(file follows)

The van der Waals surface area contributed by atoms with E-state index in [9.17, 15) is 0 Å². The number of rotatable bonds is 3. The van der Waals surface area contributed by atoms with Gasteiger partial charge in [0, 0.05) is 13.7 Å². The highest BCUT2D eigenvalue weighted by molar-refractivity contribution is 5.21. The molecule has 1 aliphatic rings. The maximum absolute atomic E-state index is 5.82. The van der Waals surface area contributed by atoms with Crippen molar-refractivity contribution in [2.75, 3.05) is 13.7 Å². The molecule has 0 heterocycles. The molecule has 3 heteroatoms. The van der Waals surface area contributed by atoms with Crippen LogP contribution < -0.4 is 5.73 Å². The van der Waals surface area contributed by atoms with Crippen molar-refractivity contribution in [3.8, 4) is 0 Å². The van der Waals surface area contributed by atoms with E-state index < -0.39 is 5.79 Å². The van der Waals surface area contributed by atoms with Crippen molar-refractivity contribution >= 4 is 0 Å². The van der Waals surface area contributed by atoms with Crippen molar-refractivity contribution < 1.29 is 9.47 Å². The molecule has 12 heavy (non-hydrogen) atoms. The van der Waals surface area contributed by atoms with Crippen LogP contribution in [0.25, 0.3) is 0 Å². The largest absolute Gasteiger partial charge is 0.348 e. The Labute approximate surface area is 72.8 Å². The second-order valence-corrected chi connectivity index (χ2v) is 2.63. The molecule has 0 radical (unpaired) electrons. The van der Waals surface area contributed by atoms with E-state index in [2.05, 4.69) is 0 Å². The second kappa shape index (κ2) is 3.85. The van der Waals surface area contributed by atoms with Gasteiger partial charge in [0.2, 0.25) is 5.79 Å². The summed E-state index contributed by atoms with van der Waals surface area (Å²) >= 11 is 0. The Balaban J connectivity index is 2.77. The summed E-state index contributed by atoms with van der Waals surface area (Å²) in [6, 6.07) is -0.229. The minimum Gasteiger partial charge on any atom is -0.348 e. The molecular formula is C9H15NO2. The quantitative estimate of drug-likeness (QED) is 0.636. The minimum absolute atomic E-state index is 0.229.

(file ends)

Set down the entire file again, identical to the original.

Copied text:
The van der Waals surface area contributed by atoms with E-state index in [9.17, 15) is 0 Å². The number of rotatable bonds is 3. The van der Waals surface area contributed by atoms with Gasteiger partial charge in [0, 0.05) is 13.7 Å². The highest BCUT2D eigenvalue weighted by molar-refractivity contribution is 5.21. The molecule has 1 aliphatic rings. The maximum absolute atomic E-state index is 5.82. The van der Waals surface area contributed by atoms with Crippen molar-refractivity contribution in [2.75, 3.05) is 13.7 Å². The molecule has 0 heterocycles. The molecule has 3 heteroatoms. The van der Waals surface area contributed by atoms with Crippen LogP contribution < -0.4 is 5.73 Å². The van der Waals surface area contributed by atoms with Crippen molar-refractivity contribution in [3.8, 4) is 0 Å². The van der Waals surface area contributed by atoms with E-state index < -0.39 is 5.79 Å². The van der Waals surface area contributed by atoms with Crippen molar-refractivity contribution >= 4 is 0 Å². The van der Waals surface area contributed by atoms with Crippen molar-refractivity contribution < 1.29 is 9.47 Å². The molecule has 12 heavy (non-hydrogen) atoms. The van der Waals surface area contributed by atoms with Crippen LogP contribution in [0.25, 0.3) is 0 Å². The largest absolute Gasteiger partial charge is 0.348 e. The Labute approximate surface area is 72.8 Å². The second-order valence-corrected chi connectivity index (χ2v) is 2.63. The molecule has 0 radical (unpaired) electrons. The van der Waals surface area contributed by atoms with E-state index in [2.05, 4.69) is 0 Å². The second kappa shape index (κ2) is 3.85. The van der Waals surface area contributed by atoms with Gasteiger partial charge in [0.2, 0.25) is 5.79 Å². The summed E-state index contributed by atoms with van der Waals surface area (Å²) >= 11 is 0. The Balaban J connectivity index is 2.77. The summed E-state index contributed by atoms with van der Waals surface area (Å²) in [6, 6.07) is -0.229. The minimum Gasteiger partial charge on any atom is -0.348 e. The molecular formula is C9H15NO2. The quantitative estimate of drug-likeness (QED) is 0.636. The minimum absolute atomic E-state index is 0.229.